There’s no address in Boston more iconic than Yawkey Way. Home to the Boston Red Sox, to euphoria and heartbreak, to a nation of fans who treat players like family and see baseball as a rite of passage more than a pastime.
Nostalgia hits the moment you walk through the gates. If you close your eyes you can hear a hundred years of baseball history. This is Fenway Park. Home to everyone who has ever loved the Red Sox, host to legends, ghosts and, most recently, Kim and Tony Ramsay, the first fans to spend the night at the stadium through Airbnb.
“So when I’m coming here, I’m coming home. And it’s so comfortable and so welcoming and so full of ghosts. The ghost of Babe Ruth is here, and the ghost of Ted Williams and the ghosts of Nomar and Pedro and all those great players. They’re walking around here at night, and when you stay over here, you’re liable to be awakened by almost anyone,” said Dick Flavin, the Poet Laureate of Fenway and daytime public address announcer.
On September 2nd, Kim and Tony experienced what this old ballpark has to say first hand.
Kim grew up in Dorchester, a few miles south of Fenway. A lifelong Red Sox fan, she entered our contest for her retired father, Freddie, who recently turned 76. A bartender at the Baseball Tavern since the 1960’s, Freddie passed down his love of the Sox to Kim and her four siblings. “He was a fixture at the Baseball. Since he worked the bar for every game in Boston, he could never go to an actual game.”
Though Freddie was under the weather the day of the game, Kim shared the experience with her husband, Tony. They dedicated every moment to Freddie, showing their love throughout the day with a handmade sign and stories of his years as a Red Sox fan.
Their excitement was obvious as they walked through Kenmore Square. They were greeted at the famed Fenway Gates and led on a tour of the Park, past iconic images of Red Sox legends. “How can anything top this?” Tony said over and over while stopped at a photo of Luis Tiant.
But that was just beginning. It was time to experience Fenway as only a player can.
In the Home locker room, Kim and Tony suited up for the game and headed to the dugout where they met their host, Red Sox hero and World Series legend, Tim Wakefield. Tony and Kim struggled with the dancing knuckleballs during a game of catch, though they’re certainly not the first to misread one of Wakefield’s pitches. Wake walked the couple into the outfield and presented an up-close look at the famed Peski Pole. Back in the dugout, Wake told stories about the Monster, game day traditions and his journey to the big leagues, all against the backdrop of the Red Sox and Yankees warming up on the field.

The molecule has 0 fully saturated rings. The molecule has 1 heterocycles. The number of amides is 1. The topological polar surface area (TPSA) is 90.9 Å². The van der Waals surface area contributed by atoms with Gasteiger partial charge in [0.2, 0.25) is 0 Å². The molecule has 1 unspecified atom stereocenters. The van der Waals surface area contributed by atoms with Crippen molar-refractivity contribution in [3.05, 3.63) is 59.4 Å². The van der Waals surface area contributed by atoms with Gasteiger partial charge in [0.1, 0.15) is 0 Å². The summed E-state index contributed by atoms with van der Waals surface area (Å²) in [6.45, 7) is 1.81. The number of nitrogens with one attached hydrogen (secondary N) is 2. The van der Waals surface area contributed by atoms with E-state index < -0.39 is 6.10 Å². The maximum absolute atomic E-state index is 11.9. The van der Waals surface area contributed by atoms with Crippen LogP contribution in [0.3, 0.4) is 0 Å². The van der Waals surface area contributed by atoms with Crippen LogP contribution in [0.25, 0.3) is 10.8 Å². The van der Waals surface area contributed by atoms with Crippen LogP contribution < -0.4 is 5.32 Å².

The new Red Sox stars made it onto the field for pre-game interviews. Before the first pitch, the couple stepped inside the Green Monster to enjoy a view that will last a lifetime. They spent the 1st inning alongside Christian Elias, the Man in the Monster, who spends each game operating the scoreboard and entertaining the occasional rogue player during pitching changes.
“Fenway Park means so much to me personally and to everyone in Boston. I’ve spent probably more time here in the last 25 years than anywhere else in my life, so it’s become a home away from home” Christian told us.
After an energetic rendition of “Take Me Out to the Ballgame” in the 7th, Kim and Tony’s voices were warmed up for the middle of the 8th, when they joined 35,000 of their friends for Fenway classic, “Sweet Caroline.” No game is complete, though, without a personal visit from mascot Wally, who stopped by to provide that extra special Fenway welcome.
Despite a Red Sox loss, Kim and Tony’s spirits were high. With the crowd headed home, it was check-in time. Kim took one look at the room and said, “This is one of the best days of my life.” They tossed their bags to the floor and rushed to the balcony to take in their view for the night: an empty Fenway under the lights, all theirs for this once-in-a-lifetime night.
Once settled, the couple enjoyed dinner on the right field wall. An emotional Kim told us how she’d always dreamed of an experience like this one. And finally, lights out, they were left with Dick Flavin’s wise words to fill the night:
“Look closely. You can see them all. They come here every day. Fenway was and is their home. It’s where their ghosts still play. And in the dugout by first base, There sits the current squad. Someday they will take their place With all the Fenway gods. That’s why this place is magic, Why she’s made such a mark. She’s a hundred plus and going strong. And long live Fenway Park!”
Kim and Tony woke up after a restful night’s sleep, energized and eager to watch the sunrise. Coffees in hand, the couple sat on their balcony overlooking right center field. The Jumbotron read “Good morning Kim and Tony.”
After breakfast on top of the Green Monster, Kim and Tony took an exclusive tour of Fenway Farms, the largest organic garden in town. Fueled by coffee and adrenaline, and equipped with a generous gift certificate, the couple went big during a spending spree in the Team Store. “Now I know how Kim Kardashian feels,” she said. After check out, Kim and Tony exchanged gifts with Fenway and Airbnb staff, showing appreciation for a sleepover they’ll never forget.
Fenway has been home to baseball greats, countless Hall of Famers, and generations of families and fans. This old brick building defines a city, provides hope and community to millions, and has witnessed some of the most memorable, definitive moments in baseball history. Through all of its storied past, though, only two fans can say they’ve ever slept a Night At Fenway Park. For Kim and Tony Ramsay, they’ll always have a special connection to this great ballpark and stories to share of the one time they had Fenway Park all to themselves.